From the Worldwide Faith News archives


Date 05 May 1996 11:51:04


                         By Julian Shipp 
WEST LAFAYETTE, Ind.--Summer's intense heat couldn't stifle the enthusiasm 
of nearly 6,000 young Presbyterians from all over the United States, Canada 
and the world as they shared their common bond through Jesus Christ at the 
record-breaking 1995 Presbyterian Youth Triennium at Purdue University. 
     According to officials, 5,901 youths attended the July 25-30 event, 
the most in Triennium history. Held every three years, the Triennium is 
designed as a growth experience for the mind, heart and soul of 
Presbyterians age 15-19 and adult advisors in every presbytery. The 
Triennium is co-sponsored by the Presbyterian Church (U.S.A.), the 
Presbyterian Church in Canada and Cumberland Presbyterian Churches. 
     "What keeps me coming back year after year is seeing all these people 
representing Christ's body," said Lisa Stine, a Triennium design team 
member from Portland, Ore. (Cascades Presbytery).  "I've never seen it 
anywhere else in my life represented so clearly." 
     "The worship services were unbelievable -- you wouldn't believe that 
worship could have something like that from regular worship services," said 
Jaclyn LaWanda Smith, from New Orleans, La.  (South Louisiana Presbytery). 
"The speakers really did a good job of keeping our attention. 
     "I think that [church leaders] realize that they don't have enough 
young people in the churches," Smith said. "And they're beginning to 
realize that if they want to keep them there they've got to give them 
something to do." 
     In keeping with the Triennium theme "And The Walls Came Tumbling 
Down," taken from Ephesians 2: 13-14, participants were challenged to tear 
down the barriers that keep young Christians from God through skits, 
messages from preachers, music and interaction through close-knit peer 
     Daily activities at the Triennium included worship, Bible study, small 
group meetings, workshop seminars, recreation, concerts and other special 
events custom-tailored to teens.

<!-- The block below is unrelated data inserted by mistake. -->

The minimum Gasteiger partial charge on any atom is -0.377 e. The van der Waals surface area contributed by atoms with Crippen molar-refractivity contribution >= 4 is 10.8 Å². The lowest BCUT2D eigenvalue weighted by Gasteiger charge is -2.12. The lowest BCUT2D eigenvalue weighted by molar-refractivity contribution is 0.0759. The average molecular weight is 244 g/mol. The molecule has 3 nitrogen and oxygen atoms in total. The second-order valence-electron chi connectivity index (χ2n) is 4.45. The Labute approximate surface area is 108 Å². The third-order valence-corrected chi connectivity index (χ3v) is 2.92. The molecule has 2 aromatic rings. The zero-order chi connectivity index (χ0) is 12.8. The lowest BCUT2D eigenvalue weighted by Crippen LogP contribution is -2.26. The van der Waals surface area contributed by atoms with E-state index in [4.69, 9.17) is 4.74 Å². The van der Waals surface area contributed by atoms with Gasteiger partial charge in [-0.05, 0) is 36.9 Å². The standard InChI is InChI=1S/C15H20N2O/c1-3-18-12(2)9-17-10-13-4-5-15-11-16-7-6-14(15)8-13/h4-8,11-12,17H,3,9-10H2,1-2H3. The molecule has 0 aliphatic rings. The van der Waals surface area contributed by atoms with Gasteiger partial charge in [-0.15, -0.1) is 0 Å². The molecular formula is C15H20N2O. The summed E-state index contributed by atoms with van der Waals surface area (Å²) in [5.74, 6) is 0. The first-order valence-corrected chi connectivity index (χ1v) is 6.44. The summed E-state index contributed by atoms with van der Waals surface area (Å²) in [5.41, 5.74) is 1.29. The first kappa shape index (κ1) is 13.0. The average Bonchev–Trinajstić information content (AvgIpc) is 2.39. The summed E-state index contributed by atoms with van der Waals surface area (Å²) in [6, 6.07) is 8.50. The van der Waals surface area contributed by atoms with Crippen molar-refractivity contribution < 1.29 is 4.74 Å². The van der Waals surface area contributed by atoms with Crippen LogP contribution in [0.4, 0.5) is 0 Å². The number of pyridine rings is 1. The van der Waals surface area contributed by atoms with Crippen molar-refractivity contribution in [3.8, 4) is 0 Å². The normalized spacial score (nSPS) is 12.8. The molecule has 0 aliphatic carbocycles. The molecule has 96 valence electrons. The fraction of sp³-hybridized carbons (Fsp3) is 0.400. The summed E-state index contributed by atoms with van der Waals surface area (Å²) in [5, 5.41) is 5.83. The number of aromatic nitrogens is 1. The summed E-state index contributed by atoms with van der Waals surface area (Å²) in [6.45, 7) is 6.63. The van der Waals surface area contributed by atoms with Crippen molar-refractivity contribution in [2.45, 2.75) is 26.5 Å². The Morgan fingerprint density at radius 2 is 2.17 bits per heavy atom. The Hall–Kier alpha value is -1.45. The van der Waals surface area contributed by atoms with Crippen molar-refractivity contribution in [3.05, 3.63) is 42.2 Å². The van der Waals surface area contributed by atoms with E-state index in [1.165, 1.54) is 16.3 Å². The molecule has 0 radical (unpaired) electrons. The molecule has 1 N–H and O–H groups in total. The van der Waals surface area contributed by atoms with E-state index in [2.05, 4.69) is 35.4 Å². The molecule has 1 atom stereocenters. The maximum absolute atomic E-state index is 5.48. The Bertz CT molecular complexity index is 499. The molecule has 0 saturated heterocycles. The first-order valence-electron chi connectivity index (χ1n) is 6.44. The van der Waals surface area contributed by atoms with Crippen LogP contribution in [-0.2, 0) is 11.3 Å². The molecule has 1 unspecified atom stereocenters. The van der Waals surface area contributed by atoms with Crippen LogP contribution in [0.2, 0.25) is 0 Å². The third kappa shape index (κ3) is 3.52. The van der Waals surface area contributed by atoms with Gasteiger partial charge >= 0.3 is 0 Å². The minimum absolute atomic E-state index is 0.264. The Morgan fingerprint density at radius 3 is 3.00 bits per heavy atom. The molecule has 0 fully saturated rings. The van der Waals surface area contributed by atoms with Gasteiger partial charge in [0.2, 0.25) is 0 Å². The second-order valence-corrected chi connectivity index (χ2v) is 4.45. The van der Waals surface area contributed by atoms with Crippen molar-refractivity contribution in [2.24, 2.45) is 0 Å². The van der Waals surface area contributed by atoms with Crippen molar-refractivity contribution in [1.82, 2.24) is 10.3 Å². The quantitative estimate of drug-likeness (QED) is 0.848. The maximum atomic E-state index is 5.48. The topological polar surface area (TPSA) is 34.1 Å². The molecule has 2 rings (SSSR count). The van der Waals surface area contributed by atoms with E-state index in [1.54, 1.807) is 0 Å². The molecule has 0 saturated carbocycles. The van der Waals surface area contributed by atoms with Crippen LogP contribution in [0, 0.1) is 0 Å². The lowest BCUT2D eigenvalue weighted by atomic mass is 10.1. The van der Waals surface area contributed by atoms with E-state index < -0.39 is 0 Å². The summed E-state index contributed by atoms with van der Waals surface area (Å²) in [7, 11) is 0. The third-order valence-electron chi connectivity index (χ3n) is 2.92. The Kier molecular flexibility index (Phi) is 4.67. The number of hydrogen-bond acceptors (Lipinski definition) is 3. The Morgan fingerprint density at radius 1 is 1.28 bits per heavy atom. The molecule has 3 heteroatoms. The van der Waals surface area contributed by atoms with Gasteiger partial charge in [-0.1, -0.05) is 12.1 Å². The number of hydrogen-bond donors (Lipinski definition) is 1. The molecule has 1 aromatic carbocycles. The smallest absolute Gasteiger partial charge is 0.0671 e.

For example, participants were treated to an infectious series of 
dance moves, and pop and traditional worship songs each morning during 
"energizers" conducted by Lynn Turnage of Black Mountain, N.C.; Juan 
Travino of Rockdale, Texas: Sharon J. Willis, of Atlanta; and Gus LaZear of 
Northridge, Calif. 
     The multi-dimensional performing arts group "Simple Gifts" from the 
San Francisco area, Veterans of the 1983 and 1992 Triennium, kept things 
interesting through a series of skits and dramatic performances depicting 
the life and times of Jesus. Group members include Cheryl and Mark 
Goodman-Morris and Kristy Logan. 
     And when it came time to get down to serious business, the preachers 
used contemporary themes and imagery in addressing their youthful 
      For example, Mitzi Minor's sermon "So What Is Evil Like, Do You 
Think?," compared the temptations today's young people face to Christ's 
encounter with Satan following 40 days of fasting in the wilderness. 
     "What is whispered in your ear most?  What is your greatest 
temptation?," inquired Minor, assistant professor of New Testament at 
Memphis (Tenn.) Theological Seminary. "I want to suggest that evil is 
carried by many voices, that there are many directions in which we can face 
those things that we are afraid of. Fears that Jesus faced when he carried 
out his gospel." 
     Other speakers included Dr. James A. Forbes, Jr., pastor of Riverside 
Church in New York City; the Rev. Linda Ashfield, co-pastor of Knox 
Presbyterian Church in Waterloo, Ontario; and the Rev. Tom Tewell, pastor 
of Fifth Avenue Presbyterian Church in New York. 
     During their leisure time, youths browsed through the Cumberland 
Presbyterian Bookstore from Memphis, Tenn., attended a college/seminary 
fair, gazed at exhibits from all over the world, purchased souveniers and 
gifts, watched movies, and chowed down on pizza and other snack foods 
provided by the university at their residence halls. 
     But with nearly 10 planned recreation options, major fun was the order 
of the day and design team members like Kenneth "Buddy" Morrow from Poland, 
Ohio, (Eastminster Presbytery) were charged with keeping the excitement 
levels higher than the humidity. For his contribution to the Triennium, 
Morrow helped inflate thousands of multi-colored tube balloons and assisted 
teens frolicking in the mud during recreation periods. 
     "I think it's a miracle in itself that people come here every three 
years from all over the world to worship God," Morrow said amidst a sea of 
colorful balloons kept in constant motion by hundreds of teenagers. "You 
always meet new people, even new people [while your traveling] that you 
didn't even know lived close by you. It's really neat." 
     "It was what I expected and more," said Tory Cummings, a first-time 
participant from Baton Rouge, La., (South Lousiana Presbytery). "I wish I 
could have come three years ago because of the unity of everybody just 
being together."  
     Leanne Brower, a first-time Triennium participant from Gallup, New 
Mexico, (Santa Fe Presbytery) said the event was truly a life-changing 
experience for her. 
     "I learned a lot about myself from [my peers]," Brower said. "I want 
to stay in touch with these people for a long time because I feel like I've 
bonded with them and it's pretty cool." 

For more information contact Presbyterian News Service
  Presbyterian Church (U.S.A.), Louisville, KY 40202
  phone 502-569-5504            fax 502-569-8073  
  E-mail   Web page: 


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